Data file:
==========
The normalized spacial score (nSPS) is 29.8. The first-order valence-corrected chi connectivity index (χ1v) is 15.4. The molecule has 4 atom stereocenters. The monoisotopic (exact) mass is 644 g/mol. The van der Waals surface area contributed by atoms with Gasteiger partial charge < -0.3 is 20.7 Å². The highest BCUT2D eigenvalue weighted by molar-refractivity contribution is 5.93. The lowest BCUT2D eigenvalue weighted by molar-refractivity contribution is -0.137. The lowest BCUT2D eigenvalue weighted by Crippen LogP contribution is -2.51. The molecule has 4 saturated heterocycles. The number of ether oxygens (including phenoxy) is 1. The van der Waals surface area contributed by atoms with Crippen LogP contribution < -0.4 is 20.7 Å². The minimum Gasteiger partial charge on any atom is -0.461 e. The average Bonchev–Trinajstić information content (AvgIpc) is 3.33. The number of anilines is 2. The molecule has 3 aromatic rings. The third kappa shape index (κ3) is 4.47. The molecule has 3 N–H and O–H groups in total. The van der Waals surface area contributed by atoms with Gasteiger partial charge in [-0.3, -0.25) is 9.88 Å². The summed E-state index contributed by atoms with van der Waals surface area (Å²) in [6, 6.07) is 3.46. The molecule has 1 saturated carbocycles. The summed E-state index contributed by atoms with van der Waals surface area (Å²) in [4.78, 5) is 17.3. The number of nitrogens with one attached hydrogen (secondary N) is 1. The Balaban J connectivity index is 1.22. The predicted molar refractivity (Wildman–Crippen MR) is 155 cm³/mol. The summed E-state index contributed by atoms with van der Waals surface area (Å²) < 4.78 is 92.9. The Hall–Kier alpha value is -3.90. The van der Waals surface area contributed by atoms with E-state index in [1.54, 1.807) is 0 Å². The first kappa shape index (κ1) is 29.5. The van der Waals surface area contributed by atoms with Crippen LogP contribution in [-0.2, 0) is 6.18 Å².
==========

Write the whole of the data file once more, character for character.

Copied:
The normalized spacial score (nSPS) is 29.8. The first-order valence-corrected chi connectivity index (χ1v) is 15.4. The molecule has 4 atom stereocenters. The monoisotopic (exact) mass is 644 g/mol. The van der Waals surface area contributed by atoms with Gasteiger partial charge < -0.3 is 20.7 Å². The highest BCUT2D eigenvalue weighted by molar-refractivity contribution is 5.93. The lowest BCUT2D eigenvalue weighted by molar-refractivity contribution is -0.137. The lowest BCUT2D eigenvalue weighted by Crippen LogP contribution is -2.51. The molecule has 4 saturated heterocycles. The number of ether oxygens (including phenoxy) is 1. The van der Waals surface area contributed by atoms with Crippen LogP contribution < -0.4 is 20.7 Å². The minimum Gasteiger partial charge on any atom is -0.461 e. The average Bonchev–Trinajstić information content (AvgIpc) is 3.33. The number of anilines is 2. The molecule has 3 aromatic rings. The third kappa shape index (κ3) is 4.47. The molecule has 3 N–H and O–H groups in total. The van der Waals surface area contributed by atoms with Gasteiger partial charge in [-0.3, -0.25) is 9.88 Å². The summed E-state index contributed by atoms with van der Waals surface area (Å²) in [6, 6.07) is 3.46. The molecule has 1 saturated carbocycles. The summed E-state index contributed by atoms with van der Waals surface area (Å²) in [4.78, 5) is 17.3. The number of nitrogens with one attached hydrogen (secondary N) is 1. The Balaban J connectivity index is 1.22. The predicted molar refractivity (Wildman–Crippen MR) is 155 cm³/mol. The summed E-state index contributed by atoms with van der Waals surface area (Å²) < 4.78 is 92.9. The Hall–Kier alpha value is -3.90. The van der Waals surface area contributed by atoms with E-state index in [1.54, 1.807) is 0 Å². The first kappa shape index (κ1) is 29.5. The van der Waals surface area contributed by atoms with Crippen LogP contribution in [-0.2, 0) is 6.18 Å².